The clamping technology of EMUGE-FRANKEN enables you to keep an eye on things!


Clamping technology for the production of telescopes

Binoculars allow us to look into nature and the world in front of us becomes clearer and more detailed. The possibility of being able to look at distant objects and people or even the universe is, as we can all certainly confirm, simply fascinating and has been from childhood. Binoculars or telescopes enable us to have fun discovering things and are rightly perennial favourites for Christmas and birthday presents. 

It is obvious that specially designed telescopes also play a major role in the hunting and military sectors. The various uses are almost self-explanatory. The clamping technology of EMUGE-FRANKEN has developed and manufactured a clamping concept for manufacturers of telescopic sights, with which the main tubes are clamped for various and highly precise turning operations. 
In this article, we take a closer look at the complex clamping concept that our colleagues have developed for this application. 


The basics: Different designs and many lenses

At the beginning, we were confronted with the question of how a telescope or binocular actually works. We were amazed: The foundation for the telescope as we know it today was laid more than 400 years ago! Our colleague, who was in charge of this project, immediately pointed us in the right direction with the above question: A distinction is made between two types of construction, which would go beyond the scope of this article to explain. We will limit ourselves to naming the two designs: On the one hand there is the so-called Galilean telescope and on the other hand the Kepler telescope. Both designs use lenses to magnify the viewing angle. The type and arrangement of the lenses, among other factors, are different. Both designs fulfil the same purpose: You can see into the distance and quite far! 

Special designs require flexible clamping systems.

When you think of telescopes, you think of long, thin components. That's exactly right, and this description also fits the workpieces we had to clamp. This is also our first challenge. One clamping point is not enough to fix the workpiece appropriately. The second clamping point also has a different diameter. If you look at the entire series of workpieces that had to be clamped, you also notice that the clamping points differ from workpiece to workpiece.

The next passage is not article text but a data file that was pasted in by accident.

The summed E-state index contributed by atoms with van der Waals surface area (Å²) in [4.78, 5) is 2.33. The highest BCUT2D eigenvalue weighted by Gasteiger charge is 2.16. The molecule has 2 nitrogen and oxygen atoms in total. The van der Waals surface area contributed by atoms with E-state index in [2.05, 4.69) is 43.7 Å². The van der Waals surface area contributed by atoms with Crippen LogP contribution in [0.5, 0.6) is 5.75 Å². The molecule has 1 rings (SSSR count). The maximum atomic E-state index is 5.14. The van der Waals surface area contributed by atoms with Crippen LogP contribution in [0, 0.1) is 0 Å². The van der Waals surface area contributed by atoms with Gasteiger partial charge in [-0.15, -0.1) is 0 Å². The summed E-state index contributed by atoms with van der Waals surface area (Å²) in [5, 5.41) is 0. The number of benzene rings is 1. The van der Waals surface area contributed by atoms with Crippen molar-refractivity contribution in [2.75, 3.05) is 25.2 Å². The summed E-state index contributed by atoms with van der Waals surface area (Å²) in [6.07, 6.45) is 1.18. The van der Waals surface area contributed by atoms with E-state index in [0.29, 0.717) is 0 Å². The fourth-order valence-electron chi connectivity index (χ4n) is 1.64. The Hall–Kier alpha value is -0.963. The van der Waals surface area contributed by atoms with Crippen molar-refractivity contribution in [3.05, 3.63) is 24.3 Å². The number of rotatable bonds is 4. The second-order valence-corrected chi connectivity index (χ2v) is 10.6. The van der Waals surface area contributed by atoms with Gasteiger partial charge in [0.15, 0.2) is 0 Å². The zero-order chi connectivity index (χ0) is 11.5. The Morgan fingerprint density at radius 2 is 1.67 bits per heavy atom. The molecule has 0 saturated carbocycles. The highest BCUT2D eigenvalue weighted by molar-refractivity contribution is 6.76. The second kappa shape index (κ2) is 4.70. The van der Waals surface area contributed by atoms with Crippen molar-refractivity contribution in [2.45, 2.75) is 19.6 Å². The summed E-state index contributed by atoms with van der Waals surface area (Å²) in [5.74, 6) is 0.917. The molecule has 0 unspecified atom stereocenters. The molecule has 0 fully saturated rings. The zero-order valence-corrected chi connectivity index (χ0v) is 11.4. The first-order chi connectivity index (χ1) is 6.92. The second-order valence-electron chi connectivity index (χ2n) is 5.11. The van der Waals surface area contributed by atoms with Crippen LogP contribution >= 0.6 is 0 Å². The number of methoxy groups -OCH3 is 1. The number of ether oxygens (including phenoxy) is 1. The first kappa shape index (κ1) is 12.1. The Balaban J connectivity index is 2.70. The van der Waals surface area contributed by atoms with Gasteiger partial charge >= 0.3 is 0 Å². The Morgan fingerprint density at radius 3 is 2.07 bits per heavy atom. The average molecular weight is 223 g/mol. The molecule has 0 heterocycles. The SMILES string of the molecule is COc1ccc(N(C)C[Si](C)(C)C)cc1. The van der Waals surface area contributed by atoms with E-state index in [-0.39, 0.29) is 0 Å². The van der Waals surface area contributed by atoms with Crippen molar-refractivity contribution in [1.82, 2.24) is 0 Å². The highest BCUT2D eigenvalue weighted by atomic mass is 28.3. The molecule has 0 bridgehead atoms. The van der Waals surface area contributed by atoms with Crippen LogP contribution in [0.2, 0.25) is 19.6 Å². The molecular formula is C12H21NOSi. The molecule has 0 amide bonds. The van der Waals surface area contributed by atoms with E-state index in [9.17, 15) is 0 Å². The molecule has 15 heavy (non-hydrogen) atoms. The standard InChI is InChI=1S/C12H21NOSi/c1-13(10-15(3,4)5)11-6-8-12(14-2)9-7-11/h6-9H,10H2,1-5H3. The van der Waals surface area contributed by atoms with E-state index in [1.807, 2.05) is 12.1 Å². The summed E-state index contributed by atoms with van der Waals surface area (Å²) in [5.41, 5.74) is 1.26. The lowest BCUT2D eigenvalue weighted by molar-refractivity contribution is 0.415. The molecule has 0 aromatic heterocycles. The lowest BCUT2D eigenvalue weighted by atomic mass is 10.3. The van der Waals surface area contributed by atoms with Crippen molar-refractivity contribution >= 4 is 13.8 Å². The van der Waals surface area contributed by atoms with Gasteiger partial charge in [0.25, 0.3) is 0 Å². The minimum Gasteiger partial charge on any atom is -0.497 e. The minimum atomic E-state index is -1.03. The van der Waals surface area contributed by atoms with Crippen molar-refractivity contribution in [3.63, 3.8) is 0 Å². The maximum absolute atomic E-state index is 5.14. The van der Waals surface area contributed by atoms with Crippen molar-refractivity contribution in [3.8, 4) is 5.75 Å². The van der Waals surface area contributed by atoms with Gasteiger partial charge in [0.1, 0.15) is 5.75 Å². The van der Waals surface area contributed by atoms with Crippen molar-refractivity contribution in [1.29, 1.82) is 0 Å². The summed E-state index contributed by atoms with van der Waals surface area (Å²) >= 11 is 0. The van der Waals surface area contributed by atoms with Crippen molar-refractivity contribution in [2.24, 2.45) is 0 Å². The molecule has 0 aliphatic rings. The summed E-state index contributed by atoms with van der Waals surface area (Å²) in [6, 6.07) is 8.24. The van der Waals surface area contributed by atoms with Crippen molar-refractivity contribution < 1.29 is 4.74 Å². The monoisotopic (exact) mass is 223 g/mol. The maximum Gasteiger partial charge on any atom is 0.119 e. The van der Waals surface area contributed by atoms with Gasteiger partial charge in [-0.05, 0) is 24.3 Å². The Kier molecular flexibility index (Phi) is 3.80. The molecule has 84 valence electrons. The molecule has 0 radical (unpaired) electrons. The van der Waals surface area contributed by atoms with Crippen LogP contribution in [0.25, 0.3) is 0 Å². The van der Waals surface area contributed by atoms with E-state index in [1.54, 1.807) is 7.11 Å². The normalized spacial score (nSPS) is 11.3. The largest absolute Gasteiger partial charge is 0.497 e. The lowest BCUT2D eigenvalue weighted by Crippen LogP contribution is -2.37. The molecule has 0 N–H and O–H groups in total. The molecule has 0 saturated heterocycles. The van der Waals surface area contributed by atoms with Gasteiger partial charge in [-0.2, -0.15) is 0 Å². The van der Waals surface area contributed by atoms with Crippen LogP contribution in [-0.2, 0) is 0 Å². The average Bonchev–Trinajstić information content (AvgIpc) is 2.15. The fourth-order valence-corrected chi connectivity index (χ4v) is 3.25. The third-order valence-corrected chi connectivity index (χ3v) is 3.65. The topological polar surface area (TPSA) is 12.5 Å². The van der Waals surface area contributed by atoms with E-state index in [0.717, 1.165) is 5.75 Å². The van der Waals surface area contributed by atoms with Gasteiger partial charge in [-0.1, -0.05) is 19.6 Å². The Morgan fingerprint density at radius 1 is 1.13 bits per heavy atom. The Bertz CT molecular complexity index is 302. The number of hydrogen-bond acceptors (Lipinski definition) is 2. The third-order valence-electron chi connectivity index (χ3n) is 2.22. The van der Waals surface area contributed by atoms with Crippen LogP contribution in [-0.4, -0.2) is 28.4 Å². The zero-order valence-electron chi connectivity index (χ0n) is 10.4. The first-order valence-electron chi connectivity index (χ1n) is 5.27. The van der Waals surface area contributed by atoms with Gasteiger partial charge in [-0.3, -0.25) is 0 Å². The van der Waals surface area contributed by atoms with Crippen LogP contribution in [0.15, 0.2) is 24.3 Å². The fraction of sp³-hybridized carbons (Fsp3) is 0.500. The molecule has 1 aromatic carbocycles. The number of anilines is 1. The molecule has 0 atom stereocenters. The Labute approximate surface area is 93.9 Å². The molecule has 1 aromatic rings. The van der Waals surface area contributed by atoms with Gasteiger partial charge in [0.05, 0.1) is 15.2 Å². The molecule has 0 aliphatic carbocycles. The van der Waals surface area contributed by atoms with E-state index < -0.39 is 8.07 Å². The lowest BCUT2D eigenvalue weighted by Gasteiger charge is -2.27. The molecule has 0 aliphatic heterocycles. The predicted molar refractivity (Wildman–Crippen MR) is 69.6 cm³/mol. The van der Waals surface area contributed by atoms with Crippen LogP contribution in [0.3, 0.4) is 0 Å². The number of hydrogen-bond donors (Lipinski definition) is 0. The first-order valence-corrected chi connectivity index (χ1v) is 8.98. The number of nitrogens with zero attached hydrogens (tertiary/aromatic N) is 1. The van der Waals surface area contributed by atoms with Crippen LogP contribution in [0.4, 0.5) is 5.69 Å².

Our colleagues have developed a flexible system, which enables the user to react to the changing clamping diameters and the varying clamping points with exchangeable clamping elements.  This means: There are differently manufactured clamping elements that fit on the basic mandrel. The clamping of the "larger" clamping bush is triggered by an exchangeable spring assembly. This can be changed depending on the workpiece to be machined. The clamping in the smallest workpiece diameter is done in the "conventional" way. A pull rod on the machine side pulls a clamping bolt axially and the clamping bush opens. An additional tailstock support gives more rigidity when turning the outer contours. Special grooves in the stop ensure positive torque transmission, i.e. higher holding torques. 

Sophisticated media transfer for operation and durability.

The clamping function is essentially based on springs and tensile and compressive forces on the machine-side. Nevertheless, we notice four media channels in the various components in the discussion of the clamping concept. Our colleague explains the functions of these channels to us. 

  • Channels 1 and 2: Cooling lubricant and sealing air for turning are transferred via these channels on the machine side. 
  • Channel number 3 does the following: To complete the final turning operation of the workpiece, the fence moves a defined distance away from the workpiece after pneumatic activation. 
  • Channel number 4 enables the lubrication of moving parts. This contributes to a reliable function and longevity of the clamping device. 

Keep an eye on the big picture and take advantage of the benefits!

Our colleagues have designed and implemented many other and very similar clamping concepts for optical components. Our customer therefore has access to a well-founded pool of know-how and the subsequent projects were correspondingly successful. As a result, the clamping concept also delivers the best results in the long term and enables the user to carry out high-precision machining. 
By the way, a recommendation for your next private purchase: The classic binocular has a significant advantage over the telescope, also called monocular: Both eyes are used with binoculars: This is much more comfortable for the user.
Keep an overview of your project and talk to our experts about your challenges. 

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